Bahman Ghobadi's extraordinary Turtles Can Fly, a film set in Iraqi Kurdistan at the opening of the current U.S.-Iraq war, is the first major work of cinematic art produced by the ongoing conflict, and it may end up the most enduring. Yet while the Iraqi-Iranian production offers viewers the unique opportunity of peering inside Iraq via film, it reminded me of a similar, real-life opportunity I regrettably missed three years ago. In January 2002, I was packing my bags for a trip to Iran when George Bush, in his televised State of the Union address, first applied the idiotic term "axis of evil" to Iran, Iraq and North Korea. The Iran I landed in two days later felt, not surprisingly, a bit edgier than it had been on previous trips. Though I offered my hosts what I thought was a great new slogan for the Iranian film industry--"Kiss My Axis" --their smiles seemed to be betray a noticeable uneasiness.
A few days into the film festival I was attending, Bahman Ghobadi came down from the mountains along the Iran-Iraq border bearing footage from the film he was shooting. The young Kurd was bearded and, behind his ready smile, looked tired; I think he may have driven all night. A chador-clad film editor showed the footage to myself and a representative of the Cannes Film Festival (which eventually accepted the film) as Ghobadi waited. Afterward, he took me aside and urged me to visit him on location, offering to slip me across the border into Saddam's Iraq.
I dearly wanted to go, and soon afterward set off on a trip to Iranian Azerbaijan that I thought might pave the way for an excursion to Kurdistan. But time ran out and the rest of my stay was spent in Tehran. It occurred to me only on seeing Ghobadi's latest that I missed not only some guaranteed adrenaline rushes but also a chance to follow the director on the geographic trajectory that connects his first three features--a journey across the mountains, from Iran to Iraq.
Ghobadi's artistic identity is, in effect, far more Kurdish than Iranian, and the cultural entity known as Kurdistan of course spans Iran, Iraq, Turkey and Syria. Given the region's recent convulsions, it is perhaps no surprise that his cinematic itinerary would move from familiarity toward crisis: His first film, the globally acclaimed A Time for Drunken Horses (2000), which concerns child smugglers, ventures up the steep mountains of western Iran and a very short distance into Iraq. Songs of My Fatherland (2002, the film he previewed for me in Tehran) starts in Iran and ends--as its U.S. title, the ever more resonant Marooned in Iraq, suggests--squarely in Iraq.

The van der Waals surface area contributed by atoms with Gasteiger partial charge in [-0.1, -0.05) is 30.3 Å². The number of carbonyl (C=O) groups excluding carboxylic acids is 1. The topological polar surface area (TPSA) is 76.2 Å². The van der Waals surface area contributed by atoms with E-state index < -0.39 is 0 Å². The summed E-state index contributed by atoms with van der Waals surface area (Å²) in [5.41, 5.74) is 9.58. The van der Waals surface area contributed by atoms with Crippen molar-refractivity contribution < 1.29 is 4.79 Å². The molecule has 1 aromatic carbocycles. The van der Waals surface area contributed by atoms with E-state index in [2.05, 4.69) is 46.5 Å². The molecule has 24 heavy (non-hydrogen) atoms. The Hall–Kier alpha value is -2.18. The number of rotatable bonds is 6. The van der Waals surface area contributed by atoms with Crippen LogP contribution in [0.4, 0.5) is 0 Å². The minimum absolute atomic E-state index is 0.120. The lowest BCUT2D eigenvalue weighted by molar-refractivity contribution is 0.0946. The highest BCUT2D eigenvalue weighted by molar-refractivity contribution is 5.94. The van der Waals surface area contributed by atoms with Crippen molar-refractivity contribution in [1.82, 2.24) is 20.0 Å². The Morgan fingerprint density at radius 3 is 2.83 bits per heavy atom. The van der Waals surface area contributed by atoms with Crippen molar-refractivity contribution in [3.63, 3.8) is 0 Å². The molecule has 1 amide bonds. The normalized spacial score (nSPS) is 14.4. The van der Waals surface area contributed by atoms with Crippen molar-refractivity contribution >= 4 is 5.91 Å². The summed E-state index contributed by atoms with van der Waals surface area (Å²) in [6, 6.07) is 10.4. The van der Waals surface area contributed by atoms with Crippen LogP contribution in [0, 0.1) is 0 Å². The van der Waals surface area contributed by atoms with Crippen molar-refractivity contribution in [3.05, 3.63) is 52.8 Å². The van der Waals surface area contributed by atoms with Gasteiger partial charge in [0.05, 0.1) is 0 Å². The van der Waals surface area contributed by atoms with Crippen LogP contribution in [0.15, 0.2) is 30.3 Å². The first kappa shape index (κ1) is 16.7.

Continuing the westward migration, Turtles Can Fly is set entirely in Iraq, but in the part of Kurdistan that borders not Iran but Turkey (I don't know what it portends for Ghobadi's future projects, but this film's glances toward Turkey seem significant). The specificity of this setting is important to Ghobadi's work in various senses, but so is its metaphoric opposite. Because as solidly and meaningfully planted in place and time as Turtles is, it also seems to be located elsewhere, in the deep reaches of the Kurdish soul.
Like the creature in its title, the film is amphibious, at home both in a world we know from maps and news reports, and another that appears in dreams, myths and poetry. This curious duality makes Turtles difficult to describe in conventional terms. It also makes it the most mesmerizing and haunting foreign film I've seen so far this year.
As so often is the case in the films of Abbas Kiarostami (whose The Wind Will Carry Us Ghobadi worked on), the landscapes in Turtles are dominated by hills. Within minutes of the film's opening, we see that the human uses of the hills in its remote locale are divided in two, defined by two groups of kids. One group, many of whom are maimed or missing limbs, comb the terrain looking for unexploded landmines to sell. The other group busies itself situating TV antennas at the hill's crest, attempting to bring local refugees news of the impending war.
Not only do these two groups of kids mirror each other, but at the center of both is a threesome that (as in A Time for Drunken Horses) functions as a surrogate family. The antenna-mounting group is dominated by a lanky, mouthy teenager nicknamed Satellite (Soran Ebrahim), whose sidekicks are the crippled Pashow (Saddam Hossein Feysal) and little Shirkooh (Ajil Zibari). The landmine group is led by an armless orphan named Hengov (Hiresh Feysal Rahman) and his sad-eyed sister Argin (Avaz Latif); their group also includes Riga (Abdol Rahman Karim), a cross-eyed toddler of mysterious provenance.